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The dollar has fallen for the second week in a row as speculators reduce their expectations for a Fed rate hike

Image: Reuters Berita 24 English -The dollar fell for the second week in a row on Friday as traders lowered their expectations for interest ...

Image: Reuters

Berita 24 English -The dollar fell for the second week in a row on Friday as traders lowered their expectations for interest rate hikes by the US Federal Reserve and as rising inflation and consumer expenditure data eased recession fears.

The dollar index, which compares the safe-haven currency to a basket of six other major currencies, hit 101.43, the lowest level since April 25. It was down 1.24 percent on a weekly basis, following a 1.45 percent drop the week before. The dollar was down 0.059 percent at 101.66 at 3:10 p.m. Eastern time (1910 GMT).

"We continue to believe that the best of the broader USD surge is now behind us," Scotiabank strategists wrote in a client note. "While the USD may not fall materially, additional gains seem doubtful."

"The Fed is fully priced," they wrote, adding that "expectations for rate hikes later this year may be revised if the economy weakens more swiftly than predicted."

The dollar rose to a nearly two-decade high over 105 earlier this month, but has since fallen along with expectations for the size of the probable Fed rate hikes this year, which have been spurred in part by fears of out-of-control inflation.

"The dollar is losing altitude as speculation grows that the Fed may pause rate hikes in the fall," said Joe Manimbo, senior market analyst at Western Union Business Solutions.

Most participants anticipated 50 basis-point hikes would be appropriate at the Fed's June and July policy meetings, according to minutes released this week, but many thought hefty, early hikes would offer leeway to pause later in the year to examine whether tighter policy is working to contain inflation.

Inflation increased in April, albeit at a slower pace than in prior months, according to figures released on Friday. After rising 0.9 percent in March, the personal consumption expenditures (PCE) price index rose 0.2 percent, the weakest growth since November 2020. The PCE price index increased 6.3 percent in the year to April after rising 6.6 percent in March.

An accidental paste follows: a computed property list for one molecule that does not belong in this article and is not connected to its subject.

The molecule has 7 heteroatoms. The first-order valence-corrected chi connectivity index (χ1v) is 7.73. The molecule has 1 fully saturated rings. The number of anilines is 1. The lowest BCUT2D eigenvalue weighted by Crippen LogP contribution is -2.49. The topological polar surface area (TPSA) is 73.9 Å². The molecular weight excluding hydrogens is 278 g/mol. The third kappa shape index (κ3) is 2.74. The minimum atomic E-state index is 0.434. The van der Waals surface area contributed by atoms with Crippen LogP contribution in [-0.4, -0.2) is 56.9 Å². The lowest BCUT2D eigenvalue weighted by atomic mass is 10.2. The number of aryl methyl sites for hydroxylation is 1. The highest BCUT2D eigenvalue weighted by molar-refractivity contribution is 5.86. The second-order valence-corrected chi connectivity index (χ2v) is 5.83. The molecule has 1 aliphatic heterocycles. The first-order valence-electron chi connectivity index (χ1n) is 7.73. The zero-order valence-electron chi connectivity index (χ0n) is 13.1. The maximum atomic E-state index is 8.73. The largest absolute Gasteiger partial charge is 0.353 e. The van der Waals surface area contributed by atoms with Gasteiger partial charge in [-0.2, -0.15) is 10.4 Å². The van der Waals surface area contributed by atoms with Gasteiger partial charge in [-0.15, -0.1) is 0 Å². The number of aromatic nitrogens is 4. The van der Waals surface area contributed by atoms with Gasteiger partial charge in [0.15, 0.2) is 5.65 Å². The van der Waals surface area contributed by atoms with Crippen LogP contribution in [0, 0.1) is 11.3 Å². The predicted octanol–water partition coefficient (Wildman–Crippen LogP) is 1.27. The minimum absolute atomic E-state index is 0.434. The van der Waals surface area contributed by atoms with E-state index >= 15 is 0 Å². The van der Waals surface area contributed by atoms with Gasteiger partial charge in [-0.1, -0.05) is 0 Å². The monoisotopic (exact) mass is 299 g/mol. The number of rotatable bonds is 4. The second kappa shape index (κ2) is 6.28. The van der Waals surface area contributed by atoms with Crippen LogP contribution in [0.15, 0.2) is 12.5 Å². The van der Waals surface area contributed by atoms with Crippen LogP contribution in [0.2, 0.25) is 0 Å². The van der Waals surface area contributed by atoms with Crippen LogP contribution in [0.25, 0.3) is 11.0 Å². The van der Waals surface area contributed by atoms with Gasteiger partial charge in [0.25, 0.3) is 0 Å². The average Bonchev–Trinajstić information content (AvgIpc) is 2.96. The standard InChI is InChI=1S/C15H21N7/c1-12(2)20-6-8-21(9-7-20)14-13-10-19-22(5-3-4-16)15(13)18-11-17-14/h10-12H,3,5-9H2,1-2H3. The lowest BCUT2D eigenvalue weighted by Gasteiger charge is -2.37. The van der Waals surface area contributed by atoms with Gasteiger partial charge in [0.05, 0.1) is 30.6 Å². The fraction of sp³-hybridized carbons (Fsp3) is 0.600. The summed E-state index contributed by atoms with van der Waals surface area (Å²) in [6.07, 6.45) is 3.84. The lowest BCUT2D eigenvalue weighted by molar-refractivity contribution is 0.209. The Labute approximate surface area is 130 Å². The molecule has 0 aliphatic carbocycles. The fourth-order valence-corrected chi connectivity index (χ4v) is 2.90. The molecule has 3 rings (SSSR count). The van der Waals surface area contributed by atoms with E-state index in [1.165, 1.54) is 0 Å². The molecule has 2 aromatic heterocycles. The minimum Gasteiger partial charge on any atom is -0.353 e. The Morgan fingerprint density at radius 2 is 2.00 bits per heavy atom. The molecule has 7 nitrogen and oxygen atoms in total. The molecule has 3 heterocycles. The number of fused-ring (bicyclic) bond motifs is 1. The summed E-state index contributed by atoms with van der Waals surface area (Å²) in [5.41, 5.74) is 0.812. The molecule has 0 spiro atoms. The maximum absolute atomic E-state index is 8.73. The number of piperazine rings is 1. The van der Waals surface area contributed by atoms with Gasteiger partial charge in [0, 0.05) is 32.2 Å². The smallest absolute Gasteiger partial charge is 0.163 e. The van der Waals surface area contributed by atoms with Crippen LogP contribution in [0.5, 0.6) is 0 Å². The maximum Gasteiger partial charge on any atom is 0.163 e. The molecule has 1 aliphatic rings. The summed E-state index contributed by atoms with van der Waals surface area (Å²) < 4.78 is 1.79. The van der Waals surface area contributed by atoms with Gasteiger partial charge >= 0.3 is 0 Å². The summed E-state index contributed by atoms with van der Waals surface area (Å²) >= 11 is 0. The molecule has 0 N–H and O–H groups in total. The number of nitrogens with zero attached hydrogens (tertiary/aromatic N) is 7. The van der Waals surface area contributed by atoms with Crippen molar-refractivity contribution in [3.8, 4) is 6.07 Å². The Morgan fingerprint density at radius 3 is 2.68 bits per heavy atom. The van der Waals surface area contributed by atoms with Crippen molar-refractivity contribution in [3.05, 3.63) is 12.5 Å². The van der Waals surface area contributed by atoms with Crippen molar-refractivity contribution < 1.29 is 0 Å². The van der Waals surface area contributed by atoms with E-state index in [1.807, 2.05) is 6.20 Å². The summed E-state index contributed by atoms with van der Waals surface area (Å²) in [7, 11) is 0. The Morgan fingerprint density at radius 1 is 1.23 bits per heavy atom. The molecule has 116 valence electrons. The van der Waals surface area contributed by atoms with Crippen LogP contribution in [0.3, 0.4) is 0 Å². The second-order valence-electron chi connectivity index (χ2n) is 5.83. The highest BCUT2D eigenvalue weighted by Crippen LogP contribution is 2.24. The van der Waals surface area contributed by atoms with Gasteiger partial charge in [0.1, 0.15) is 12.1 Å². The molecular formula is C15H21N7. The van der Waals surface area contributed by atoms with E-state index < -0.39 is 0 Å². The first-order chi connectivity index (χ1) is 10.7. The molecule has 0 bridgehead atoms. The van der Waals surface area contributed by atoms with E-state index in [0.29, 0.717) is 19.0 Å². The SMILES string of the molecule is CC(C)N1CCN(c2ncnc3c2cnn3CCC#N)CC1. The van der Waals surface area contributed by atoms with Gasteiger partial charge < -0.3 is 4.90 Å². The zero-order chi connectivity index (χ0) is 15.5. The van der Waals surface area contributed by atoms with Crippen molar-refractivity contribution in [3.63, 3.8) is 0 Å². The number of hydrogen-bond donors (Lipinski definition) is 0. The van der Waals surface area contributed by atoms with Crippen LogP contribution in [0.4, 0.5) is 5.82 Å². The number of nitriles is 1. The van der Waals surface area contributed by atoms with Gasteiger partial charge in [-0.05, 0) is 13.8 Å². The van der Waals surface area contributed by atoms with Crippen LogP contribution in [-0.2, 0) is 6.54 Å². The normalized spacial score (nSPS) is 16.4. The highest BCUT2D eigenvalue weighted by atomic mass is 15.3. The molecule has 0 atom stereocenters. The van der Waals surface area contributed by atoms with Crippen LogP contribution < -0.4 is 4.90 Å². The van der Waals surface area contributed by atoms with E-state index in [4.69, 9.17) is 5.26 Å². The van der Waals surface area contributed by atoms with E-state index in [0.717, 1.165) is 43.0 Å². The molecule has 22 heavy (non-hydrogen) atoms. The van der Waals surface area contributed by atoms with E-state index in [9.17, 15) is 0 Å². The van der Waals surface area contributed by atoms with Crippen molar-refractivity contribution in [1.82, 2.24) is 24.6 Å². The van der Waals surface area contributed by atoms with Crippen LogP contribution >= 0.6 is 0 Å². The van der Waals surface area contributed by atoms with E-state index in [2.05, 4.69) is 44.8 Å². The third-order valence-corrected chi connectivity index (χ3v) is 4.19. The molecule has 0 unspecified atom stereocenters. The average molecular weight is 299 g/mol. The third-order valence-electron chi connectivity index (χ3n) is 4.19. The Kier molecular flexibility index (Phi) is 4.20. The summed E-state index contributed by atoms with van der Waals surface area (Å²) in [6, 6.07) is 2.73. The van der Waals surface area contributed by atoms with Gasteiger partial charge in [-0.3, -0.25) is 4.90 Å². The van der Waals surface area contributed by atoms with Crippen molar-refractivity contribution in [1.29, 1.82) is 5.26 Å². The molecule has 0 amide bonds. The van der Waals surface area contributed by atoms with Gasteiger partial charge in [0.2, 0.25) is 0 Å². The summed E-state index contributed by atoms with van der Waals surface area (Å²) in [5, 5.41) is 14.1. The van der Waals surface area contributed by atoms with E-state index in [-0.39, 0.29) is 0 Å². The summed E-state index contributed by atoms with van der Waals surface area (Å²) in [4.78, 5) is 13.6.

Benchmark After the April inflation numbers, which encouraged hopes that the worst of mounting price pressures has passed, U.S. Treasury rates were lower on Friday, but briefly rallied off session lows.

Consumer spending in the United States increased more than predicted last month, according to a separate survey, as families increased their purchases of goods and services.

The nonfarm payrolls data for May, which will be released at the end of the week, will be the most important US news next week.

"From the third quarter ahead, the jobs data will offer some information on the scope for tightening," Manimbo said.

The euro has benefited the most from the dollar's slide, but that momentum has slowed as investors assume that much of the European Central Bank's planned rate hikes have already been factored into current levels.

The euro was unchanged for the day at $1.0731, after rising to its highest levels in a month earlier. At $1.2628, sterling was up 0.16 percent.

The risky Australian dollar rose 0.8 percent to $0.7156, while the New Zealand currency rose 0.88 percent to $0.6535.

Better risk sentiment, on the other hand, did not benefit bitcoin, which fell 2.59 percent to $28,426, continuing this week's slow retreat from the psychologically key $30,000 barrier.

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